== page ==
On the other hand, China has faithfully abided by all articles of the Convention on international cooperation. Since General Secretary Xi Jinping assumed Party leadership in the 18th National Congress of the Communist Party of China and declared war on corruption, China has succeeded in extraditing 9,265 corruption fugitives from 120 countries, thanks to the effective extradition procedure laid down in Article 44 of the Convention, even though some of these countries do not have formal extradition treaties with China. Similarly, with the aid of the asset recovery provision in Article 53-57 of the Convention, China has so far recovered 36.681 billion yuan ($5.26 billion) in corruption proceeds, much of it from overseas.
Accordingly, China has adopted a leadership role in campaigning for greater international cooperation under the Convention. It proposed the setting up of the International Association of Anti-Corruption Authorities (IAACA) in 2006 and China’s Procurator General of the Supreme People’s Procuratorate was elected its founding president. It now boasts 140 members. China also led the Asia-Pacific Economic Cooperation (APEC) to sign the Beijing Anti-Corruption Declaration; the G20 to sign the Action Against Corruption Fugitive and Money Laundering, and subsequently the setting up of a G20 Research Center in Beijing. Recently, China also led the BRICS group of five leading developing economies to pass a “BRICS Anti-Corruption Ministerial Communiqué 2022”. China has demonstrated that with a strong leader such as President Xi at the helm, and a strong political will, any country mired in corruption can overcome the problem.
Looking back, China has much to be proud of on this day which will also see Shenzhen launching its Anti-bribery Management International Best Practice Forum to which all corruption mitigation managers, anti-corruption enforcers and public education officials are welcome.
Equally, Hong Kong has much to celebrate on this International Anti-Corruption Day. We are highly regarded universally as a successful model in turning one of the most corrupt places on earth in the 1970s to one of the cleanest places to do business in. ICAC’s disused old slogan of “The competitive advantage of Hong Kong is the ICAC” should be dusted off and given new life in view of its modern relevance.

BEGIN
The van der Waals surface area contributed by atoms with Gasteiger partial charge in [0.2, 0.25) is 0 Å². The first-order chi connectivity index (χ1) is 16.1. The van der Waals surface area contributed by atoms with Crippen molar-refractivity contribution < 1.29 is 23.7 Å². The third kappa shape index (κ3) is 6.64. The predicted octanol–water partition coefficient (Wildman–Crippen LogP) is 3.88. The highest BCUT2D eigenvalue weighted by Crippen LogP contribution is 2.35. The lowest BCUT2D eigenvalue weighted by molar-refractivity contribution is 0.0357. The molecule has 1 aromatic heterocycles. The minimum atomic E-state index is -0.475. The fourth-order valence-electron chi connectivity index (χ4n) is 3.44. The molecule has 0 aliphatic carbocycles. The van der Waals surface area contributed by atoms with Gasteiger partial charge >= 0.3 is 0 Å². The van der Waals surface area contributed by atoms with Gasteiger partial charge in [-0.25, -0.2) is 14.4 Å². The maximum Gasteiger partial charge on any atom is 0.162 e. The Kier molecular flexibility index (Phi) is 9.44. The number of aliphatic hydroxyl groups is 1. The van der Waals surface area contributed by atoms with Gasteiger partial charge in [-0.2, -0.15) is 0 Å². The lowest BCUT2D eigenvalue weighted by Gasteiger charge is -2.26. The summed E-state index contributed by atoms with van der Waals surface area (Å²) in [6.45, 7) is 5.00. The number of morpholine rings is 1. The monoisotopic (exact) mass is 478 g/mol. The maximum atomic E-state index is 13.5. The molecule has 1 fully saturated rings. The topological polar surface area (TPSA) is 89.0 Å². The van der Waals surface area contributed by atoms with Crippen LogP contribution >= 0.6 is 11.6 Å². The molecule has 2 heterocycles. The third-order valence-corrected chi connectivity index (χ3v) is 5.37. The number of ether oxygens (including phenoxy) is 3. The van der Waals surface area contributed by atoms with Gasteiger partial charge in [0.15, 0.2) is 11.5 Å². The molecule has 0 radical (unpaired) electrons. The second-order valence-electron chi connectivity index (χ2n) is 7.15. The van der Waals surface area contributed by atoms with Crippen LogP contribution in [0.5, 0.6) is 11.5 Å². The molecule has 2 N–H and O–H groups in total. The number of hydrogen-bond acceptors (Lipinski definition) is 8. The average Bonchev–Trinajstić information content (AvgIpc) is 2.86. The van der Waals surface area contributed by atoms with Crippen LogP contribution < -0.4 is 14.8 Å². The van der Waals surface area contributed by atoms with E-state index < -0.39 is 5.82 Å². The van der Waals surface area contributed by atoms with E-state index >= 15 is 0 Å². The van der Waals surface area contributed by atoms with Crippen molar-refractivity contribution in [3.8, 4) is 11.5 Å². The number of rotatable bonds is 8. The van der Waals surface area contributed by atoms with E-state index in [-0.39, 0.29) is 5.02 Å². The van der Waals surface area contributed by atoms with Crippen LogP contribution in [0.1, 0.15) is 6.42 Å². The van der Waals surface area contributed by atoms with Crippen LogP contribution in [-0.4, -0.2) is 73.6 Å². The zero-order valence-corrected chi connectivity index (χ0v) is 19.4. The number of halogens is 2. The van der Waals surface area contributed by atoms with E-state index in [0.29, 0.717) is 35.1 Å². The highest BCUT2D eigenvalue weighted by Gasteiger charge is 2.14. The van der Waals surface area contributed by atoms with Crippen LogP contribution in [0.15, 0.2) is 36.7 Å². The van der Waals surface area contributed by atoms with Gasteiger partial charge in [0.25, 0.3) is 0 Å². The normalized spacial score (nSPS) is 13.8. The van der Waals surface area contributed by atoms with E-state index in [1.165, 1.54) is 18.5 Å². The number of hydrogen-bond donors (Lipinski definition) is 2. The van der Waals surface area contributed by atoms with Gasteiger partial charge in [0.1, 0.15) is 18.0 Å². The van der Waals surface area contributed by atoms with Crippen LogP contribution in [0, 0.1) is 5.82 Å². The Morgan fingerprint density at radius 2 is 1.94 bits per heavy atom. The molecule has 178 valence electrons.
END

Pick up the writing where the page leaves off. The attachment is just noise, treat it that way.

In recognition of its success, Hong Kong ICAC was this year elected as the new president of the International Association of Anti-Corruption Authorities (IAACA).
The world today faces its greatest challenges in many generations – challenges which threaten social and economic development, and the rule of law. The plague of corruption is intertwined in most of them and has resulted in worsening poverty, and law and order. As the UN website stated, the 2022 International Anti-Corruption Day seeks to highlight the crucial link between anti-corruption and peace, security and development. At its core is the notion that tackling this crime is the right and responsibility of everyone, and that only through cooperation and the involvement of each and every person and institution can we overcome the negative impact of this pervasive crime. States, government officials, civil servants, law enforcement officers, media representatives, the private sector, civil society, academia, the public and youth alike all have a role to play in uniting the world against corruption.
Hong Kong ICAC’s presidency of IAACA is expected to live up to the true spirit of International Anti-corruption Day by uniting all stakeholders of the world to fight this scourge and make HKSAR the anti-corruption capital of the world.
The author is an adjunct professor of HKU Space and Council member of the Chinese Association of Hong Kong and Macao Studies. He retired from the ICAC as its deputy commissioner and is now an international anti-corruption consultant.
The views do not necessarily reflect those of China Daily.